Teju Cole’s “Open City”
September 17, 2012 4 Comments
By Rob Packer
Last month, I attended a joint reading by Jeet Thayil and Teju Cole at the Edinburgh International Book Festival. It was a stellar pairing between two debut novels and the two cities depicted in them: Mumbai in Thayil’s Narcopolis (2012) and New York in Cole’s Open City (2011). Over the following day and a half I was in Edinburgh, my friend, her sister and I kept coming back t othe reading as we evaluated and re-evaluated our festival highlights. We all had lots, but we were all agreed that Cole and Thayil came high in any list of favourites.
Open City is the monologue of Julius, as he goes on walks through the streets of New York, cataloguing meticulously what he sees and thinks and interleaving it with memories of his childhood in Nigeria. These walks are not just the narrative: Cole captures it in the flow of narrative form as well. The stream-of-consciousness prose reflects the contingent fluidity that an aimless walk around Manhattan actually produces. On a good day (like last weekend) it’s a sublime experience, where thesis, antithesis and synthesis pile up unexpectedly one on top of another in the world’s most impression-dense city. In an article for the FT, Cole described composing an article as “writing as diving”: Open City works as “reading as diving”—so much so, that I read most of the book on one transatlantic flight.
Not long before this aimless wandering began, I had fallen into the habit of watching bird migrations from my apartment, and I wonder now if the two are connected. On the days when I was home early enough from the hospital, I used to look out the window like someone taking auspices, hoping to see the miracle of natural immigration. Each time I caught sight of geese swooping in formations across the sky, I wondered how our life below might look from their perspective, and imagined that, were they ever to indulge in such speculation, the high-rises might seem to them like firs massed in a grove. Often, as I searched the sky, all I saw was rain, or the faint contrail of an airplane bisecting the window, and I doubted in some part of myself whether these birds, with their dark wings and throats, their pale bodies and tireless little hearts, really did exist. So amazed was I by them that I couldn’t trust my memory when they weren’t there.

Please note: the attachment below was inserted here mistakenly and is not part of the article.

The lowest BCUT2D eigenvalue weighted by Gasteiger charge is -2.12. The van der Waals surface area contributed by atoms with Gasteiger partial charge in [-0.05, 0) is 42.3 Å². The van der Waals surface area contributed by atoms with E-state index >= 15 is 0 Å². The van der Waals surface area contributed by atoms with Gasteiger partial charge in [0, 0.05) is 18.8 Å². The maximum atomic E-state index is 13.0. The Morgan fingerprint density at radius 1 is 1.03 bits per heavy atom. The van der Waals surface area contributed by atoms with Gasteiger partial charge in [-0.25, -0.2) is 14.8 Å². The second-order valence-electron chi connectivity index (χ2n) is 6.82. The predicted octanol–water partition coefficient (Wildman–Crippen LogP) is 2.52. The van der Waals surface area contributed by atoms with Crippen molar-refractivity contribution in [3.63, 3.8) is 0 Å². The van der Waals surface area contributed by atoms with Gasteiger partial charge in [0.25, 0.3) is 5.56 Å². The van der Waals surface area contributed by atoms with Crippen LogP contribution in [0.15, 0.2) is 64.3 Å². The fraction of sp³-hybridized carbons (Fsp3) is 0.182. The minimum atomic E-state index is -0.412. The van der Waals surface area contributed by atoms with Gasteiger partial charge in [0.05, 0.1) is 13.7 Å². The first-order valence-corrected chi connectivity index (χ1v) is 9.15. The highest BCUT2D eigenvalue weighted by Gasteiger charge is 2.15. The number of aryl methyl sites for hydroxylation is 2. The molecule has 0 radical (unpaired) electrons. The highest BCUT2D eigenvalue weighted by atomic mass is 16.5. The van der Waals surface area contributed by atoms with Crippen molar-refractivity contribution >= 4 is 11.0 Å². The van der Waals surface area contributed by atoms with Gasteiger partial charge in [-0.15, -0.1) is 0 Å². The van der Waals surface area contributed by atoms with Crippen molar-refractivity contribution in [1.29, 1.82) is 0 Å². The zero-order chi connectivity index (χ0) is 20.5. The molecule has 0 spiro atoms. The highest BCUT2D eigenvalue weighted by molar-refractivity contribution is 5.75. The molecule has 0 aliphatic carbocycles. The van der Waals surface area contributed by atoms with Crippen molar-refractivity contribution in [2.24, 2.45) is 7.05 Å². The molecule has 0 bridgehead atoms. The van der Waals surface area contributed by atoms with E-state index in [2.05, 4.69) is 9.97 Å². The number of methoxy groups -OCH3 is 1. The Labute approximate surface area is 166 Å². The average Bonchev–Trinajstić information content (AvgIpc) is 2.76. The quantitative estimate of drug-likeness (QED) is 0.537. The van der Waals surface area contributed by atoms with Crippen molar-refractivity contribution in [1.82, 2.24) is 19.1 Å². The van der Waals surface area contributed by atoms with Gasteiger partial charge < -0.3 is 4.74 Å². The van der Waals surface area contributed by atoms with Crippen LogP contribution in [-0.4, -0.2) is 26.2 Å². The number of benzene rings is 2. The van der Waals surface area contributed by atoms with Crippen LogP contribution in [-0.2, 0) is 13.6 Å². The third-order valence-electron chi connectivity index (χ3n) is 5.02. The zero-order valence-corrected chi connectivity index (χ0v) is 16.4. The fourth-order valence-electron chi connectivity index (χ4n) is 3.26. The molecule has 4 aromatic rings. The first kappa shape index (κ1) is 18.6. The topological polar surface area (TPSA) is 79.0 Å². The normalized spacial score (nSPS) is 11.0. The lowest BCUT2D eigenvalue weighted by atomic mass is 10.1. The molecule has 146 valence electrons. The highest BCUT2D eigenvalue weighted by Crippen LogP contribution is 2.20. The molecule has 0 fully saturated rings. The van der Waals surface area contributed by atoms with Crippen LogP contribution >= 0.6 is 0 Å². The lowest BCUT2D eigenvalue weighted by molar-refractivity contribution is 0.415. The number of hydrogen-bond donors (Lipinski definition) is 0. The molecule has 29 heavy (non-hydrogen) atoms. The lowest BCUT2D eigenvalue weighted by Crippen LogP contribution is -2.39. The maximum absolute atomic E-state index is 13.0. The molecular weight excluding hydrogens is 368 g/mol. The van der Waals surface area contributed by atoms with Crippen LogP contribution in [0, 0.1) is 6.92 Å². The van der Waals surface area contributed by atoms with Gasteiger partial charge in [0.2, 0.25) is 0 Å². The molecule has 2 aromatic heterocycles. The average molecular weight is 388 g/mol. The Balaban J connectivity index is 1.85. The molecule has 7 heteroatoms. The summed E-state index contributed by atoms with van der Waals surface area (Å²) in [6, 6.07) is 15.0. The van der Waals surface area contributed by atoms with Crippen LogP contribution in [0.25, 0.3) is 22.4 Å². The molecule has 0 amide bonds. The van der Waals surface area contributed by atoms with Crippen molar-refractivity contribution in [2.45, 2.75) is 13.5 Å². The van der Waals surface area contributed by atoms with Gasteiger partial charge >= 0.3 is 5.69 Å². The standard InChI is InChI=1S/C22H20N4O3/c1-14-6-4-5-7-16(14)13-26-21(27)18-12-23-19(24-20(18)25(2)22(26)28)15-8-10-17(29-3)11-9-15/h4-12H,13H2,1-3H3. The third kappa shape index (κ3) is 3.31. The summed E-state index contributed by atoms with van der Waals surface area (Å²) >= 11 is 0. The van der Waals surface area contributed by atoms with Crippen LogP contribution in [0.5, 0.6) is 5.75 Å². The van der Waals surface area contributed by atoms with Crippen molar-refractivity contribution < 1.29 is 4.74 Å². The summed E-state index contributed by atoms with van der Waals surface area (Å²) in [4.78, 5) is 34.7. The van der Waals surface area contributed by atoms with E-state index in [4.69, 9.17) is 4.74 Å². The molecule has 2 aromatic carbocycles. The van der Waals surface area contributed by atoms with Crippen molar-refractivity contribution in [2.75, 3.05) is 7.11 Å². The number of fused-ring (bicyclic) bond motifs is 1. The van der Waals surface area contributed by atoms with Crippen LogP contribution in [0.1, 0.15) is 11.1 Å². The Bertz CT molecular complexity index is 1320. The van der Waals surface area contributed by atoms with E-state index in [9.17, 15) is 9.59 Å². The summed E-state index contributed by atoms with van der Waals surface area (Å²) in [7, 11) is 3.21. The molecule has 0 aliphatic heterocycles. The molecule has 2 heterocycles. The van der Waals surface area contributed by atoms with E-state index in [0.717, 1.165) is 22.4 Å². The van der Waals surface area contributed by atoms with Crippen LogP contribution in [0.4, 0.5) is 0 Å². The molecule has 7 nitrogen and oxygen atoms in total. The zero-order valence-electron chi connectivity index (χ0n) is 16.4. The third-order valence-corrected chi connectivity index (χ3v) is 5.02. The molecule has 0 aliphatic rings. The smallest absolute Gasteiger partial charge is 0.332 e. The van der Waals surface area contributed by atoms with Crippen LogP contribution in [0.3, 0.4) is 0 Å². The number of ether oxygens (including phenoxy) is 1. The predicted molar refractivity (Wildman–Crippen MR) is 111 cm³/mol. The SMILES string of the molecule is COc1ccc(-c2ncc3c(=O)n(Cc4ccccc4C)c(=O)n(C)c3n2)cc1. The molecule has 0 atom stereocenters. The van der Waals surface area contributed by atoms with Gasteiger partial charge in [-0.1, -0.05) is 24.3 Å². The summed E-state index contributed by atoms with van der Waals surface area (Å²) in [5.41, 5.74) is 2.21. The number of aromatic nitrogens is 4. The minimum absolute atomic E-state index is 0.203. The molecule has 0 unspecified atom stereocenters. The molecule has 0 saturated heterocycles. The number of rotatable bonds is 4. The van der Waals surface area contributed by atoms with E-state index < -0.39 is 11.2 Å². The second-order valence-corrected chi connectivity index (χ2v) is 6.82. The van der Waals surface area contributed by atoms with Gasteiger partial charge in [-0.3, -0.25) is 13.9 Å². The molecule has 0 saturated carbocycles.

As well as a writer, Cole is a photographer and it’s not hard to detect photographic or cinematic influences in the observant prose. In this paragraph (the book’s second, although almost any other paragraph would do), the penultimate sentence shows this to full effect, moving from the macro—the sky—to the (relatively) micro—the geese’s “dark throats” or “tireless hearts”. This was emphasized even more for me in the FT article, where he comments on a passenger on the train from London to Edinburgh: by chance, I was actually sat a row away and such observations were lost on me.
The novel is full of diverse influences and references that range between Mahler, Yoruba religion, Coetzee, immigrants’ stories, the history of New York and Africa. And in a section in Brussels (it seems no coincidence that this is Conrad’s “sepulchral city”), the narrator touches on Auden, Moroccan literature, Belgian politics and prejudice against Muslims, its history in the Congo and as one of principal theatres of war in European history. Brussels stands as a counterpoint to New York and the section feels more overtly political, especially where Julius meets two frustrated and disgruntled Moroccans living in Belgium:
He, too, was in the grip of rage and rhetoric. I saw that, attractive though his side of the political spectrum was. A cancerous violence had eaten into every political idea, had taken over the ideas themselves and for so many, all that mattered was the willingness to do something. Action led to action, free of any moorings, and the way to be someone, the way to catch the attention of the young and recruit them to one’s cause, was to be enraged. It seemed as if the only way this lure of violence could be avoided was by having no causes, by being magnificently isolated from all loyalties. But was that not an ethical lapse graver than rage itself?
Questions of ethics, race, identity, belonging and violence are ever-present in Open City: in the Second World War internment of Japanese Americans, colonial history in Africa, New York’s involvement in the slave trade, lynchings of African-Americans, the consequences of 9/11. But they build up as background, forming an oblique and ambiguous palimpsest, which puts the reader at the centre and foregrounds his or her own moral choices in reaction to the book. In this, it is reminiscent of W. G. Sebald, with whom both writers were compared in the reading in Edinburgh. I generally think of this kind of comparison between authors as a bit forced (more a way to use unexpected juxtapositions to sell books, rather than useful comparisons); however, in his narrative, Cole does manage to keep the prose as learned and as engaging as Sebald’s.
Teju Cole, Open City, Faber & Faber (UK) / Random House (US), 2011